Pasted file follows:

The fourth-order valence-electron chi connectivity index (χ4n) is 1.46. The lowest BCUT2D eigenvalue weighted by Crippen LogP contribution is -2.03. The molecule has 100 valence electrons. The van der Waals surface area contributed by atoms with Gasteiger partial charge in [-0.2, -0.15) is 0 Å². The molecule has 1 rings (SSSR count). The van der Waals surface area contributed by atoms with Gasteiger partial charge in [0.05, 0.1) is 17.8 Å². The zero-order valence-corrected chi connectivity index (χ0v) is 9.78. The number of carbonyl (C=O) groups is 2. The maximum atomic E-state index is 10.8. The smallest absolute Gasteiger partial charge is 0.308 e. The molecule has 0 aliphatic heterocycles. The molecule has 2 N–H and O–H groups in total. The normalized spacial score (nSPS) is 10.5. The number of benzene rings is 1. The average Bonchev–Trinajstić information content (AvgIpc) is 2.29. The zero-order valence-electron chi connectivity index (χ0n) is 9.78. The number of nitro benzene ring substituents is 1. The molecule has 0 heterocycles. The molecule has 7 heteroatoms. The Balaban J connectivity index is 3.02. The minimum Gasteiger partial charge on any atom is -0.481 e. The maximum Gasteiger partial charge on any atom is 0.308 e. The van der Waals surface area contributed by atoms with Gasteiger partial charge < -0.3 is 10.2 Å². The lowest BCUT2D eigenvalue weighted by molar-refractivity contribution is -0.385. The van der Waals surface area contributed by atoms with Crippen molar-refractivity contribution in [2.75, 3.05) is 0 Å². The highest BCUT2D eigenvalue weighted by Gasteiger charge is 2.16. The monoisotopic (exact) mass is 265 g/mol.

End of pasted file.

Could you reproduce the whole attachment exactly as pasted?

The fourth-order valence-electron chi connectivity index (χ4n) is 1.46. The lowest BCUT2D eigenvalue weighted by Crippen LogP contribution is -2.03. The molecule has 100 valence electrons. The van der Waals surface area contributed by atoms with Gasteiger partial charge in [-0.2, -0.15) is 0 Å². The molecule has 1 rings (SSSR count). The van der Waals surface area contributed by atoms with Gasteiger partial charge in [0.05, 0.1) is 17.8 Å². The zero-order valence-corrected chi connectivity index (χ0v) is 9.78. The number of carbonyl (C=O) groups is 2. The maximum atomic E-state index is 10.8. The smallest absolute Gasteiger partial charge is 0.308 e. The molecule has 0 aliphatic heterocycles. The molecule has 2 N–H and O–H groups in total. The normalized spacial score (nSPS) is 10.5. The number of benzene rings is 1. The average Bonchev–Trinajstić information content (AvgIpc) is 2.29. The zero-order valence-electron chi connectivity index (χ0n) is 9.78. The number of nitro benzene ring substituents is 1. The molecule has 0 heterocycles. The molecule has 7 heteroatoms. The Balaban J connectivity index is 3.02. The minimum Gasteiger partial charge on any atom is -0.481 e. The maximum Gasteiger partial charge on any atom is 0.308 e. The van der Waals surface area contributed by atoms with Gasteiger partial charge < -0.3 is 10.2 Å². The lowest BCUT2D eigenvalue weighted by molar-refractivity contribution is -0.385. The van der Waals surface area contributed by atoms with Crippen molar-refractivity contribution in [2.75, 3.05) is 0 Å². The highest BCUT2D eigenvalue weighted by Gasteiger charge is 2.16. The monoisotopic (exact) mass is 265 g/mol.